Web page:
Given its abundance of both sunshine and sea water, the Gulf is an obvious market for Desolenator’s growth strategy. 

Boardwalk, Bridge, Building
ACWA Power signed a $5 billion deal with futuristic, zero-carbon city Neom to develop a hydrogen-based facility

“Solar power here is just such an untapped, underused resource.

“While desalination is one of the fastest-growing parts of the water production industry, the mainstream techniques being used are incredibly unsustainable.

“They produce huge amounts of carbon and so we wanted to change that piece of the puzzle,” explained Levene. 

He said the company hopes its work in the Gulf will initially demonstrate the potential of its technology in helping to combat climate change. 

Today, Desolenator is actively looking at establishing projects in Sharjah, as well as some of the smaller emirates, along with a project in Qatar. 

It is also looking at some projects further afield, in Kenya, as well as Barbados and some of the other Caribbean islands. 

Desolenator’s chairman is Paddy Padmanathan, vice-chairman and CEO of ACWA Power, which has been notably stepping up its commitment to hydrogen.

In July 2020, ACWA Power signed a $5 billion deal with Saudi Arabia’s NEOM and Air Products to develop a green hydrogen-based ammonia production facility located in the kingdom’s planned futuristic, zero-carbon city. 

Aiming to produce 240,000 million tonnes of green ammonia per year by the first quarter of 2026, it would make the facility the world’s largest hydrogen producer.

Britishvolt aims to help power the UAE

Pioneering battery technology developer Britishvolt is another UK company looking to tap into the UAE’s renewable offering. 

In June this year, the Northumberland-based business announced a two-year extension to its partnership with the University of Warwick and Warwick Manufacturing Group (WMG) to develop, test and scale up new battery technologies.

The multi-million-pound project will focus on developing new battery chemistries and cell designs intended to increase the power density and cycle life of the battery packs it produces for the UK electric vehicle (EV) market.

In May this year, Britishvolt participated at the first Electric Vehicle Innovation Summit (EVIS) in Abu Dhabi.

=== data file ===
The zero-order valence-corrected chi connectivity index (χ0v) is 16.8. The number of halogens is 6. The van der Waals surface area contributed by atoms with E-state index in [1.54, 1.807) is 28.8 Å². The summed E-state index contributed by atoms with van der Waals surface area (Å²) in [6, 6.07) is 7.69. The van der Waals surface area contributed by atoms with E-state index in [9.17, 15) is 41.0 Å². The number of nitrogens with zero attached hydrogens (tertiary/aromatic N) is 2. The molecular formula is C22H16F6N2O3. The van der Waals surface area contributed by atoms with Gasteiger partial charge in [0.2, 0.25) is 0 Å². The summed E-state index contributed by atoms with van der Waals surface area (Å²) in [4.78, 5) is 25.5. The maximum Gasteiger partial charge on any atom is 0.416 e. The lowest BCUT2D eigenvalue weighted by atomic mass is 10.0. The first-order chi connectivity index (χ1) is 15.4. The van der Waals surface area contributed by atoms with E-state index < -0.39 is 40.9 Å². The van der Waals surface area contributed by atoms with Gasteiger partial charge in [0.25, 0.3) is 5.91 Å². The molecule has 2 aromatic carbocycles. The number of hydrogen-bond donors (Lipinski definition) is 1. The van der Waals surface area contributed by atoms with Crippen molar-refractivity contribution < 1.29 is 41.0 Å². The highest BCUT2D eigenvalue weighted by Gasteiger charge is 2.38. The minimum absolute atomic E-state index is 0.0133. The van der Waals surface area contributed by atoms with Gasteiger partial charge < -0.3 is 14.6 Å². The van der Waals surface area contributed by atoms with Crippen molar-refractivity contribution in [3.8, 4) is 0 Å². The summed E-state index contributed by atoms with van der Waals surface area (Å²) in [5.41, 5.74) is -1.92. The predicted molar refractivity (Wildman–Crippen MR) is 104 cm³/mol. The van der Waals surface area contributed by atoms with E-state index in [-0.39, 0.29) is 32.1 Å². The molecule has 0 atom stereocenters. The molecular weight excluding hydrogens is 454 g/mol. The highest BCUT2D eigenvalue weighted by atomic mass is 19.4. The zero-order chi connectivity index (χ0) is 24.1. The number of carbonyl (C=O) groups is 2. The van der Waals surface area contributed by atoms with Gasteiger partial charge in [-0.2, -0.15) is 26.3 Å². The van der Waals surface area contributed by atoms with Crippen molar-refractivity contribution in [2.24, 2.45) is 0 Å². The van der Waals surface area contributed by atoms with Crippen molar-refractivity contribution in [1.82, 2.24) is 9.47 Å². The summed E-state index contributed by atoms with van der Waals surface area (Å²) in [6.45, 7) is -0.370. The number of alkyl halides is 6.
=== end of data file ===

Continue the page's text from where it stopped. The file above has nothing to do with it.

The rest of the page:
Person, Human, LabSupplied
Electric vehicle battery pioneer Britishvolt works in Abu Dhabi on sustainable energy initiatives

There, it showcased its vision for electrified transportation and sustainable energy storage, both of which are central to the UAE’s decarbonisation plans.

Britishvolt has an office in Abu Dhabi, and is now looking to commercialise its offering there.

“The UAE has clear ambitions to be an integral player in the energy transition,” Ben Kilbey, chief communications officer at Britishvolt, told AGBI. 

“A key area of focus for Britishvolt in the region is stationary storage batteries, which are able to store renewable energy from solar.”

Kilbey references the Al Dhafra Solar PV IPP in Abu Dhabi, which is slated to become the world’s largest single-site solar power plant.

It uses 3.5 million solar panels to generate enough electricity for approximately 160,000 homes across the UAE. In doing so, it will mitigate 2.4 million tonnes of carbon dioxide annually.

“A region historically linked to the oil industry clearly sees the importance of a successful energy transition, both for clean air and sustainability and from a business perspective,” added Kilbey. 

“Like the UK, the UAE has some very impressive academia looking at the technologies essential for a sustainable future too. 

“The region is ideally suited to harvest renewable energy. Batteries will be essential to store it. The UAE is going to be a truly exciting region to potentially develop the Britishvolt business.”